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‘Smash’ producers develop the TV show ‘Bombshell’ for Broadway

The fictional Broadway musical about screen legend Marilyn Monroe is now a reality

Image Credit: Supplied
Katharine Mcphee

Smash, NBC’s drama tracing the development of a fictional Broadway musical called Bombshell about screen legend Marilyn Monroe, had a rocky two-season run. But the series had a rabid fan base, which has seemed to multiply since the show left the air in 2013.

Many of those Smash fans have wondered if Bombshell would ever find life on Broadway. Those hopes got a boost when the Smash cast performed a concert version of Bombshell for a one-night charity event in 2015 at Broadway’s Minskoff Theatre in front of a worshipful audience.

Two years later, Bombshell looks Broadway-bound for real.

A Broadway production of Bombshell is being developed. Craig Zaden and Neil Meron, the award-winning producing team behind the Oscar-winning Chicago and NBC’s live versions of The Sound of Music and The Wiz, are joining forces with NBC Entertainment Chairman Robert Greenblatt for the project, with an opening date yet to be determined. Greenblatt has extensive Broadway experience, producing the musicals Something Rotten! and A Gentleman’s Guide to Love & Murder.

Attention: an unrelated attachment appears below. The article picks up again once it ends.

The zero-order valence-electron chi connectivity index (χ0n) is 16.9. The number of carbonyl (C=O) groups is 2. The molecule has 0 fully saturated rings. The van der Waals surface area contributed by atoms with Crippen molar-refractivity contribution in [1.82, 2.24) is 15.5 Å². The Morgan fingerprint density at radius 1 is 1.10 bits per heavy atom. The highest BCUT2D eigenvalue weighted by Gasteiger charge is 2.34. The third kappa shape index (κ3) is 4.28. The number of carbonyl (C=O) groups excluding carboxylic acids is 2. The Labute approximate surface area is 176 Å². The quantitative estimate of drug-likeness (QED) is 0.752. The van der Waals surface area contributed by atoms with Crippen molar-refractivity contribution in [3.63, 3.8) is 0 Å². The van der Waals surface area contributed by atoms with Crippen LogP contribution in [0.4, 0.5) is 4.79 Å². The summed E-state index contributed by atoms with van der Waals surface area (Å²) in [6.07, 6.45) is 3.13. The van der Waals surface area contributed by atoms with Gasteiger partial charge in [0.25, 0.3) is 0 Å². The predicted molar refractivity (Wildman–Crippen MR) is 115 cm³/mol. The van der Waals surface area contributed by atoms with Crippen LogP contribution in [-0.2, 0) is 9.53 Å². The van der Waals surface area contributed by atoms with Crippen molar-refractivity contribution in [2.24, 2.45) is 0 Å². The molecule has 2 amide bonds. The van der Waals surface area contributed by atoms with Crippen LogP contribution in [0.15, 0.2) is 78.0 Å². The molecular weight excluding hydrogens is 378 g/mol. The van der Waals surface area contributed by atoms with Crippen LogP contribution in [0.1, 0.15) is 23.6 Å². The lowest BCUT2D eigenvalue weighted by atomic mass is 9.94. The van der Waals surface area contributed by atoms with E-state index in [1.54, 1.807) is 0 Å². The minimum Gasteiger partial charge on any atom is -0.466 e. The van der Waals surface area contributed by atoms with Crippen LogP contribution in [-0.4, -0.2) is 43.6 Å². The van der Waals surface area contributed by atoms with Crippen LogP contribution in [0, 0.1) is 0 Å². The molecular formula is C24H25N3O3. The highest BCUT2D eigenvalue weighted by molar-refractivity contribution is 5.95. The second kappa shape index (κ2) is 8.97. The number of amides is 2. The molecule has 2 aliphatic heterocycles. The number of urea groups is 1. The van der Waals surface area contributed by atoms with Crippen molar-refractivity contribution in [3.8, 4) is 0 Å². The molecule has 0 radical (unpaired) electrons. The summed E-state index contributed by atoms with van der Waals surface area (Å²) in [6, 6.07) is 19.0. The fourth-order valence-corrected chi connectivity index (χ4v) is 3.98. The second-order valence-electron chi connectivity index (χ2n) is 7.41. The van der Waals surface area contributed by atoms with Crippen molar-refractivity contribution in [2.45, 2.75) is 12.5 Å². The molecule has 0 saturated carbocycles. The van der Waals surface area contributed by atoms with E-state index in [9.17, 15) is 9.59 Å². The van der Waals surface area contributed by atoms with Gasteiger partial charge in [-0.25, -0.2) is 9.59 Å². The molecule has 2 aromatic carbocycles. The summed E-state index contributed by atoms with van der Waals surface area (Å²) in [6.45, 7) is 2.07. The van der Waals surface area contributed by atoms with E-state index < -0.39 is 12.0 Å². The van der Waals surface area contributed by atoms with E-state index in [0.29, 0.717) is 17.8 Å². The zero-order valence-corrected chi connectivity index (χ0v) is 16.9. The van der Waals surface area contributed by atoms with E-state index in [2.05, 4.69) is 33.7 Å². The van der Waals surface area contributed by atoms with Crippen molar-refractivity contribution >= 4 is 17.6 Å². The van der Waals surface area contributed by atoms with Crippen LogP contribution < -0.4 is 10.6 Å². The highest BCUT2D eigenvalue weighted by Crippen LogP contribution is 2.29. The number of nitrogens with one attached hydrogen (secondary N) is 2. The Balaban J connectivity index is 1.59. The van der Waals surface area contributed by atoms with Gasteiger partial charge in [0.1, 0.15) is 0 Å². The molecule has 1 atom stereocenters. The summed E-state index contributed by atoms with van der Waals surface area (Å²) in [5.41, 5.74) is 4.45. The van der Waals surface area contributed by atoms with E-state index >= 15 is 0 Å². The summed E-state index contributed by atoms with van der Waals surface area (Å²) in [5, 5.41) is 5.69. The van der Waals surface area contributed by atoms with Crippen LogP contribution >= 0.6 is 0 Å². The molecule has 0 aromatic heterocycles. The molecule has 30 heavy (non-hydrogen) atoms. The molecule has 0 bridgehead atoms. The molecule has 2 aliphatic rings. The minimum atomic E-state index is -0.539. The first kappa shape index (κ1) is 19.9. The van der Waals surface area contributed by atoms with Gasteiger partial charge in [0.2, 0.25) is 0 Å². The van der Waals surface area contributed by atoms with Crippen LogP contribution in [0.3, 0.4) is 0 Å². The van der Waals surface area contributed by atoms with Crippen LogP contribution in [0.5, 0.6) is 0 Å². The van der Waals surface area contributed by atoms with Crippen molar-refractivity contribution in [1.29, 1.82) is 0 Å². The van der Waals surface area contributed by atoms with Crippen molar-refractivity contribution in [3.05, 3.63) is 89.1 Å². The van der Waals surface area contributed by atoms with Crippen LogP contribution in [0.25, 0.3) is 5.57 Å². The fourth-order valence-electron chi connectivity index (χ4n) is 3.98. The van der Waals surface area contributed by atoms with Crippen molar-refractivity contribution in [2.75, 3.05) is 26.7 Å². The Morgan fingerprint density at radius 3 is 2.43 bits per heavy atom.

Zaden and Meron were among the list of executive producers on Smash; they had been recruited by Steven Spielberg, who came up with the original idea of a weekly series that would follow a Broadway musical about Marilyn Monroe from conception to tryouts to opening and beyond.

In the series, Debra Messing (Will & Grace) and Christian Borle (Something Rotten!) played songwriters who come up with the idea that would become Bombshell. Angelica Huston played the producer. American Idol alum Katherine McPhee and Megan Hilty (Wicked) played actresses who compete against each other to play Monroe.

Created by Theresa Rebeck, who also served as showrunner, Smash premiered in 2012 to critical praise. The Los Angeles Times Mary McNamara called it a “triumph.” But after a strong start, the series ran into rough creative waters, including exaggerated side plots and strange song breaks.

Ratings fell. When Smash returned for its second season, Rebeck and a number of characters were gone. But Smash still was cancelled.

The appetite for the show has never died, Zaden said, and has found new life on Netflix. “It’s more popular now than when it was on the air.”